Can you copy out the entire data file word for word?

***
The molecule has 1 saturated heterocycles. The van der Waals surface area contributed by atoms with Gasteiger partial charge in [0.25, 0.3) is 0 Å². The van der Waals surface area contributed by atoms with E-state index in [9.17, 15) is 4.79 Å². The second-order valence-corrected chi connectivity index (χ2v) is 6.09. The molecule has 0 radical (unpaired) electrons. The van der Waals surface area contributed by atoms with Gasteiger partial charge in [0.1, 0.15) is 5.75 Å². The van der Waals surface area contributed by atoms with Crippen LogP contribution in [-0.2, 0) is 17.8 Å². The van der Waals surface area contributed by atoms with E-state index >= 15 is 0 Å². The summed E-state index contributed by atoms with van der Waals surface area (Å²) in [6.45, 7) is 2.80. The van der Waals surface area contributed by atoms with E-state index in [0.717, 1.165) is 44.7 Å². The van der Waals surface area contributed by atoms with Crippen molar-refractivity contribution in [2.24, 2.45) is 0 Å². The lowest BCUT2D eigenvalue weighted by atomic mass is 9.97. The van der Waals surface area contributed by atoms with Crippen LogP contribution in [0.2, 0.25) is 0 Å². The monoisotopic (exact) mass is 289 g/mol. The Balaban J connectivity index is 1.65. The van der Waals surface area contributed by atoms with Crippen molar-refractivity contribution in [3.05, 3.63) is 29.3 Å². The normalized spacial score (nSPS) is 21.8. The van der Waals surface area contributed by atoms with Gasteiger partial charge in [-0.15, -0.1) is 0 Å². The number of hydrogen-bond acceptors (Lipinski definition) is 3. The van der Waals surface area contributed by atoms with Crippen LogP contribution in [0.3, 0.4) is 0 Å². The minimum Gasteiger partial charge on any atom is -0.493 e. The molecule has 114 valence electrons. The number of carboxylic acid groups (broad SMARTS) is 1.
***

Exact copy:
The molecule has 1 saturated heterocycles. The van der Waals surface area contributed by atoms with Gasteiger partial charge in [0.25, 0.3) is 0 Å². The van der Waals surface area contributed by atoms with E-state index in [9.17, 15) is 4.79 Å². The second-order valence-corrected chi connectivity index (χ2v) is 6.09. The molecule has 0 radical (unpaired) electrons. The van der Waals surface area contributed by atoms with Gasteiger partial charge in [0.1, 0.15) is 5.75 Å². The van der Waals surface area contributed by atoms with Crippen LogP contribution in [-0.2, 0) is 17.8 Å². The van der Waals surface area contributed by atoms with E-state index >= 15 is 0 Å². The summed E-state index contributed by atoms with van der Waals surface area (Å²) in [6.45, 7) is 2.80. The van der Waals surface area contributed by atoms with E-state index in [0.717, 1.165) is 44.7 Å². The van der Waals surface area contributed by atoms with Crippen molar-refractivity contribution in [2.24, 2.45) is 0 Å². The lowest BCUT2D eigenvalue weighted by atomic mass is 9.97. The van der Waals surface area contributed by atoms with Crippen LogP contribution in [0.2, 0.25) is 0 Å². The monoisotopic (exact) mass is 289 g/mol. The Balaban J connectivity index is 1.65. The van der Waals surface area contributed by atoms with Crippen molar-refractivity contribution in [3.05, 3.63) is 29.3 Å². The normalized spacial score (nSPS) is 21.8. The van der Waals surface area contributed by atoms with Gasteiger partial charge in [-0.15, -0.1) is 0 Å². The number of hydrogen-bond acceptors (Lipinski definition) is 3. The van der Waals surface area contributed by atoms with Crippen LogP contribution in [0.3, 0.4) is 0 Å². The minimum Gasteiger partial charge on any atom is -0.493 e. The molecule has 114 valence electrons. The number of carboxylic acid groups (broad SMARTS) is 1.